At the time, I didn’t think much about this, it was just how things happened and I’ve encountered similar experiences to varying degrees in every workplace since. Our actions weren’t guided by a political framework nor was there any attempt to organize them in a directed manner. It was more a spontaneous, innate reaction to experiencing the coercion of capitalism. I had cause to reflect upon this anew while reading Kevin Van Meter’s new book, Guerrillas of Desire: Notes on Everyday Resistance and Organizing to Make a Revolution Possible, published by AK Press and the Institute for Anarchist Studies.
Several factors played into our collective decision not to run a print issue of Perspectives on Anarchist Theory for the current year. We sincerely thank all inquiries and submissions sent for what was hoped to be an issue on Play. A call for submissions for a Beyond The Crisis print issue of Perspectives (2018) is here.
This is an article written by two Wobblies in response to our call for Play essays. These organizers bridge the gap between play and the practice of organizing skills via educational skits and fun activities led by the New Junior Wobblies, the young members of the Industrial Workers of the World (IWW).
The IWW globe logo holds three stars representing Education, Organization and Emancipation. This article looks at Recreation – a fourth star – from challenging uneven relations of power, to making joy central to organizing against capitalism, regardless of age.
Shortly after a wave of government repression and internal splits nearly destroyed the Industrial Workers of the World (IWW) as a functioning labor organization, a group of Wobblies felt the immediate need to find new ways to raise the next generation of revolutionary unionists. As a part of solidarity support for striking IWW coal miners in Colorado, children of union members were invited to join an IWW organization of their own. These Wobbly kids formed “locals” to organize support for their striking parents, and alongside them, develop a rudimentary understanding of the world and how they might soon be a part of organizing to change it. To the IWW tripartite motto, “Education, Organization, Emancipation” they added “Recreation,” and in 1927, the Junior Wobblies Union was born.
(Junior Wobblies in the 1920s)
Lara Messersmith-Glavin and Kristian Williams, of the Institute for Anarchist Studies and Perspectives on Anarchist Theory journal collective, and Ayme Ueda, of the Black Rose Anarchist Federation / Federación Anarquista Rosa Negra, recently appeared on X-RAY FM in Portland, Oregon. The show is called Group Therapy, hosted by Natalie Sept. This episode features an hour discussion of topics including what anarchism is, what anarchists want and do, anarchist critiques of the world, and challenges anarchists face. Listen in below!
The Institute for Advanced Troublemaking Anarchist Summer Camp will be held August 11th – 18th, 2017 in Worcester, MA.
Maia Ramnath, Institute for Anarchist Studies (IAS) and Perspectives on Anarchist Theory journal collective member; Cindy Milstein and Todd May, former IAS board members; and Hillary Lazar, IAS writing grant recipient, and author of the essay “Until All Are Free: Black Feminism, Anarchism, and Interlocking Oppression” in the current issue of Perspectives, are among many people presenting at this summer’s Institute for Advanced Troublemaking anarchist summer camp in the Northeast US. The summer camp is a week-long theory and action camp to be held in Worcester, MA August 11th – 18th, 2017.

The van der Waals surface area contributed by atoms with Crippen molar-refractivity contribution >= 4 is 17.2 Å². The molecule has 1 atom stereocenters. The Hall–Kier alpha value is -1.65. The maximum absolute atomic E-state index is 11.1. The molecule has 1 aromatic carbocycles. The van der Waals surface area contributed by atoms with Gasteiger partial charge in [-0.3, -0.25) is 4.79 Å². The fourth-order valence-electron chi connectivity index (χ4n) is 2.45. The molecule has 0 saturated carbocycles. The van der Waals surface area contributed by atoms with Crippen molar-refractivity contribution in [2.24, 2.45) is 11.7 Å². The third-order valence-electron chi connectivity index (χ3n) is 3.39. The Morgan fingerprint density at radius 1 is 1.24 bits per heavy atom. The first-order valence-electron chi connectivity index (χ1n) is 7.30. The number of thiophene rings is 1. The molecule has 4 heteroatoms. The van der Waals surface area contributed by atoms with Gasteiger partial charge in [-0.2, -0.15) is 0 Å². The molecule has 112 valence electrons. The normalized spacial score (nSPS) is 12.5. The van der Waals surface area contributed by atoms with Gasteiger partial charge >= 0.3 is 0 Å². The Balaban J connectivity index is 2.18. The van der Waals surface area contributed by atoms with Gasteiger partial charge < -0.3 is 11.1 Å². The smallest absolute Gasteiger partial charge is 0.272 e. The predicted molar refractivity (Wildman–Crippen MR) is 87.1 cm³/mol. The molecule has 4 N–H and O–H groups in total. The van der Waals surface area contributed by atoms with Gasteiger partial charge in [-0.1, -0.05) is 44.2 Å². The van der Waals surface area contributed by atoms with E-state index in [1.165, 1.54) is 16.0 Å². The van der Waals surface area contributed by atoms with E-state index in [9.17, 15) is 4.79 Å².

Silvia Federici says it is “beautifully written” while illustrating “the power of the refusal of work of those capitalism has subjugated.” George Caffentzis believes it is an “important exploration of the revolutionary possibilities of our time.” Kevin Van Meter’s Guerrillas of Desire: Notes on Everyday Resistance and Organizing to Make a Revolution Possible is the latest Institute of Anarchist Studies book to be published in concert with AK Press.
This essay appears in the current issue of Perspectives on Anarchist Theory (N. 29), available here, from AK Press!
As a person who did not come to radical perspectives from academia, I’ve had quite the challenge trying to find community with people whose politics I respect.
I grew up in the suburb of Newton, Surrey, territory of the Katzie, Kwantlen, Semiahmoo and Tsawwassen peoples. I was an athlete and last-minute procrastinator who never understood why school should be taken seriously. Though I read newspapers every day, I didn’t have the words to describe the injustices I could see and feel. My lack of trust in the school system, and my dwindling trust in the politics of high level sports led me to believe I didn’t need validation from institutions. In grade 8, I started skipping class to find freedom. A couple of years later I found myself getting into hard drugs and failing classes. Eventually, I failed out of high school completely and was pretty proud about it.
(Art by Bec Young; Justseeds Artists’ Cooperative)
More than a missing diploma, more than my struggle with addiction, my biggest barrier to finding community in radical circles was a lack of exposure to their social expectations. I found very little compassion and support, and was often met with harsh judgment. Coming into these communities, I felt not smart enough and like an outcast. It took me years to understand the everyday language used in radical activist communities. Some words were long, some were short, but everyone said these words so casually I thought I would come across as stupid to ask what they meant. I’d go to talks and workshops, and some really smart dude would talk for an hour and then open up the space for questions. I remember feeling so lost by the jargon that by the end, I didn’t even know what the talk had been about. Clearly, I wasn’t going to ask the questions running around in my brain. “What do you mean by colonization?” “What is queer theory?” “Who is Marx!?” “Why are you speaking to us like my boring geography teacher?”